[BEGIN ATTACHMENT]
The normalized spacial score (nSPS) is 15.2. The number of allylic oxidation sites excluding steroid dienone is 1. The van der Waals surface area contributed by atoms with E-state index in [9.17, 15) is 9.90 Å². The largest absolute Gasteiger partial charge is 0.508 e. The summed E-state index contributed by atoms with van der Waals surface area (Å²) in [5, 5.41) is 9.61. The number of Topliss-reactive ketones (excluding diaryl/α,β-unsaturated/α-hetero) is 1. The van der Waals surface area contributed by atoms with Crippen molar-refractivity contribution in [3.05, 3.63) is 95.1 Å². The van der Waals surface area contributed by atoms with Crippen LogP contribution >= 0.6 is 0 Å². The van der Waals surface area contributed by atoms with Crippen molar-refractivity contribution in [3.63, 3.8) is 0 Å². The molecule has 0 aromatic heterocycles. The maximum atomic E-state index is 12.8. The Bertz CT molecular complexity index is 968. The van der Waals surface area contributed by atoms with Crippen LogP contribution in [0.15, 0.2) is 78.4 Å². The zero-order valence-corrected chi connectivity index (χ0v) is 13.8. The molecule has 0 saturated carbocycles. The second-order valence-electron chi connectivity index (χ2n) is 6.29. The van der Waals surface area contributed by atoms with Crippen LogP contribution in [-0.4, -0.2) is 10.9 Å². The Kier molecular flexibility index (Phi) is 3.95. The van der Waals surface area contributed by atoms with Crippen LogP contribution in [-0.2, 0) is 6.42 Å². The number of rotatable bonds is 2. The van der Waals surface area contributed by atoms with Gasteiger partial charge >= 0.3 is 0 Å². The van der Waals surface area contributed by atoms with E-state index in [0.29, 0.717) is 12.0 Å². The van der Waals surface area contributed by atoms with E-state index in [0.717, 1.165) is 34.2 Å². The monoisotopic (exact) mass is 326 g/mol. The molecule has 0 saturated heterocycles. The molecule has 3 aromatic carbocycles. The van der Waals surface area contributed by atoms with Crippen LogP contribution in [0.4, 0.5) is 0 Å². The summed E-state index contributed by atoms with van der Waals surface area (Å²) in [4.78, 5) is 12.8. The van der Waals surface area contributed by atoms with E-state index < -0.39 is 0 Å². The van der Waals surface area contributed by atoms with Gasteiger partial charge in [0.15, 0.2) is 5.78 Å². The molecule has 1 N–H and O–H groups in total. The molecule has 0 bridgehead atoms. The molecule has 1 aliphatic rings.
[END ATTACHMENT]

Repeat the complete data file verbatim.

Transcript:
The normalized spacial score (nSPS) is 15.2. The number of allylic oxidation sites excluding steroid dienone is 1. The van der Waals surface area contributed by atoms with E-state index in [9.17, 15) is 9.90 Å². The largest absolute Gasteiger partial charge is 0.508 e. The summed E-state index contributed by atoms with van der Waals surface area (Å²) in [5, 5.41) is 9.61. The number of Topliss-reactive ketones (excluding diaryl/α,β-unsaturated/α-hetero) is 1. The van der Waals surface area contributed by atoms with Crippen molar-refractivity contribution in [3.05, 3.63) is 95.1 Å². The van der Waals surface area contributed by atoms with Crippen LogP contribution >= 0.6 is 0 Å². The van der Waals surface area contributed by atoms with Crippen molar-refractivity contribution in [3.63, 3.8) is 0 Å². The molecule has 0 aromatic heterocycles. The maximum atomic E-state index is 12.8. The Bertz CT molecular complexity index is 968. The van der Waals surface area contributed by atoms with Crippen LogP contribution in [0.15, 0.2) is 78.4 Å². The zero-order valence-corrected chi connectivity index (χ0v) is 13.8. The molecule has 0 saturated carbocycles. The second-order valence-electron chi connectivity index (χ2n) is 6.29. The van der Waals surface area contributed by atoms with Crippen LogP contribution in [-0.4, -0.2) is 10.9 Å². The Kier molecular flexibility index (Phi) is 3.95. The van der Waals surface area contributed by atoms with Crippen LogP contribution in [-0.2, 0) is 6.42 Å². The number of rotatable bonds is 2. The van der Waals surface area contributed by atoms with Gasteiger partial charge >= 0.3 is 0 Å². The van der Waals surface area contributed by atoms with E-state index in [0.29, 0.717) is 12.0 Å². The van der Waals surface area contributed by atoms with E-state index in [0.717, 1.165) is 34.2 Å². The monoisotopic (exact) mass is 326 g/mol. The molecule has 0 saturated heterocycles. The molecule has 3 aromatic carbocycles. The van der Waals surface area contributed by atoms with Crippen LogP contribution in [0.4, 0.5) is 0 Å². The summed E-state index contributed by atoms with van der Waals surface area (Å²) in [4.78, 5) is 12.8. The van der Waals surface area contributed by atoms with E-state index < -0.39 is 0 Å². The van der Waals surface area contributed by atoms with Gasteiger partial charge in [0.15, 0.2) is 5.78 Å². The molecule has 1 N–H and O–H groups in total. The molecule has 0 bridgehead atoms. The molecule has 1 aliphatic rings.